Sports betting started to become mobile when telephone betting was introduced, but 2013 has seen this rise to a whole new level, as the surge of mobile hardware made all heads turn in the sports betting markets.
It’s believed that 164m people will own a mobile device by the end of 2018, and this will attract the gamblers in their droves, as an expected $100bn business is expected to be produced by the end of 2017.
All of the statisticians point to sports betting as being the number one gambling option for mobile users in 2013, and trends state this is expected to continue.
7. The Good Old Fashioned UK Bookie Still Rules
Despite the increase in mobile sports betting, the good old fashioned brick and mortar bookmaker in the UK still pulled in more punters than any form of gambling joint – virtual or otherwise – during 2013.
According to reports from the UK Gambling Commission, land based gambling (of which sports betting holds the majority of interest) accounted for 51% of Gross Gambling Yield (GGY).
Controversially, part of the reason that the UK Bookmaker continues to be an attractive proposition is the existence of the Fixed Betting Odds Terminals (FOBTs). Those dastardly devices that people believe cause more of a problem to addictive personalities than a scantily clad, 38DD supermodel on top of Russell Brand.
Whether it’s FOBTs, horses, dogs or football…it’s good to see that people are still actually getting out of bed to place a bet.
8. The Papal Elections
Whilst I hold my hands up and confess that stating the Papal Elections is a sport, is akin to trying to persuade you to believe that men understand what the hell women are on about, I am going to include it anyway.
Novelty betting finds a place in the sports betting niche because there is nowhere else to put it, and the Papal Elections are right up there with the American Presidential Elections and the X Factor as the prime beef of this genre.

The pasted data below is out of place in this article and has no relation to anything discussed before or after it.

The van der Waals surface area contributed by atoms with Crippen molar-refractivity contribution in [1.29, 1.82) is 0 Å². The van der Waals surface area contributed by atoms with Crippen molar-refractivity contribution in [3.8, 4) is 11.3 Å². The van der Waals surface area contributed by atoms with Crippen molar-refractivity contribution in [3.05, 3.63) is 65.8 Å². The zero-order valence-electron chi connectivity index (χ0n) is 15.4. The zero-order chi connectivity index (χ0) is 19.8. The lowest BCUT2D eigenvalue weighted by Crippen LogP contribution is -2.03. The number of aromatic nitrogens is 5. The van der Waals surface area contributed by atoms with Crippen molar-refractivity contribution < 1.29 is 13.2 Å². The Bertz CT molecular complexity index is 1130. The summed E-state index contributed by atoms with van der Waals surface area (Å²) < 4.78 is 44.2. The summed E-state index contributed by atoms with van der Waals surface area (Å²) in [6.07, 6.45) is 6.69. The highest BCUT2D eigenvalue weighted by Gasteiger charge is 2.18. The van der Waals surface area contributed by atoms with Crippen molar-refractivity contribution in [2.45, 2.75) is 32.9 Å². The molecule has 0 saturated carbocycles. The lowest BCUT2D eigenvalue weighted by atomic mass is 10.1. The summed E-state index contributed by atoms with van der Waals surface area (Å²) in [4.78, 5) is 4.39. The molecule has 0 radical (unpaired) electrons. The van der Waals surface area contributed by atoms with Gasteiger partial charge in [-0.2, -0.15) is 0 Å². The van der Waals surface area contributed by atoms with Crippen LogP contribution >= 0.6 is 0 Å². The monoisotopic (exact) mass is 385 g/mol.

Within 48-hours of Pope Benedict’s resignation it’s believed that more than 20,000 people had already placed bets on his successor. The one firm who was leading the way with Papal betting was PaddyPower, who ran a close to the bone-marketing ad: money back if he’s black.
Their attention was firmly focused on the chances of Peter Turkson becoming the first-ever black pope, and the Irish funsters even hired the services of Dennis Rodman, who was sent around Rome in his own personal pope mobile in a bid to stir up some interest in a Turkson vote.
9. The Germans Stuttering Sports Betting License Debacle
The Germans are notoriously efficient in everything they do…but it seems dishing out licenses to operate a legal sports betting operation doesn’t fall into the Vorsprung durch Technik category.
After passing its new Federal Interstate Gambling Treaty in 2012, 41 enthusiastic gambling operators filed their applications for one of the 20 sports betting licenses up for grabs.
Only half of those who submitted applications got an interview with the Federal Gambling regulator, prompting rumors that the successful applicants had already been chosen. So it was shock, horror…wtf…after none of the 41 applicants were deemed suitable for the might of the German nation.
The news came with the caveat that more guidance on how to successfully pass the apparent stringent guidelines will be issued in due course, meaning it could be some time before the German population are able to legally take sports bets.
10. Turnover Tax is Killing the Italian Sports Betting Market
The Italian sports betting market saw sports betting spend slip from €168m in 2009 to just €135m in 2013, and the main accusatory finger seems to be pointing directly at the unyielding taxation rules imposed by the Italian government.
The University of Milan’s Marco Pilanzi used the power of numbers to demonstrate the problem that the 2% to 5% tax on betting turnover has on the sports betting economy, when he stated that Sep 2012 AAMS figures showed an example whereby the net return to Italy’s licensed sports betting operators was –€1m, yet these operators were still required to ante up a collective €2.7m in taxes to the state for the month.
In addition to the tax on betting turnover there is also the sizeable problem of the 20% tax on gross gaming revenue aimed at exchange and virtual sports betting.
So that’s my opinion…what’s yours?